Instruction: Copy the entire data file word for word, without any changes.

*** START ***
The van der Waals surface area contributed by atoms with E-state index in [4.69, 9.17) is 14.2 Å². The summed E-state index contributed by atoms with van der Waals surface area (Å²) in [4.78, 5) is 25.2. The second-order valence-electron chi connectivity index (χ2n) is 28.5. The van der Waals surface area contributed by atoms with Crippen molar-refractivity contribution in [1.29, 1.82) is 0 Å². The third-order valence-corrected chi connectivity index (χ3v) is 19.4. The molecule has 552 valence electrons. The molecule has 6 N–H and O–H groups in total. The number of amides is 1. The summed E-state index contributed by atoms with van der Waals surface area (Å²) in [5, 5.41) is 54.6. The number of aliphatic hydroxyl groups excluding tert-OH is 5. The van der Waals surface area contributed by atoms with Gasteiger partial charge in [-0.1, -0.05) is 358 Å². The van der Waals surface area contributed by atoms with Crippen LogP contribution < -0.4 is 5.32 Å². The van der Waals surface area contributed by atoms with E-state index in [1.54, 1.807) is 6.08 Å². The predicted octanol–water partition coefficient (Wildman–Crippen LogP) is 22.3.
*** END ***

The van der Waals surface area contributed by atoms with E-state index in [4.69, 9.17) is 14.2 Å². The summed E-state index contributed by atoms with van der Waals surface area (Å²) in [4.78, 5) is 25.2. The second-order valence-electron chi connectivity index (χ2n) is 28.5. The van der Waals surface area contributed by atoms with Crippen molar-refractivity contribution in [1.29, 1.82) is 0 Å². The third-order valence-corrected chi connectivity index (χ3v) is 19.4. The molecule has 552 valence electrons. The molecule has 6 N–H and O–H groups in total. The number of amides is 1. The summed E-state index contributed by atoms with van der Waals surface area (Å²) in [5, 5.41) is 54.6. The number of aliphatic hydroxyl groups excluding tert-OH is 5. The van der Waals surface area contributed by atoms with Gasteiger partial charge in [-0.1, -0.05) is 358 Å². The van der Waals surface area contributed by atoms with Crippen LogP contribution < -0.4 is 5.32 Å². The van der Waals surface area contributed by atoms with E-state index in [1.54, 1.807) is 6.08 Å². The predicted octanol–water partition coefficient (Wildman–Crippen LogP) is 22.3.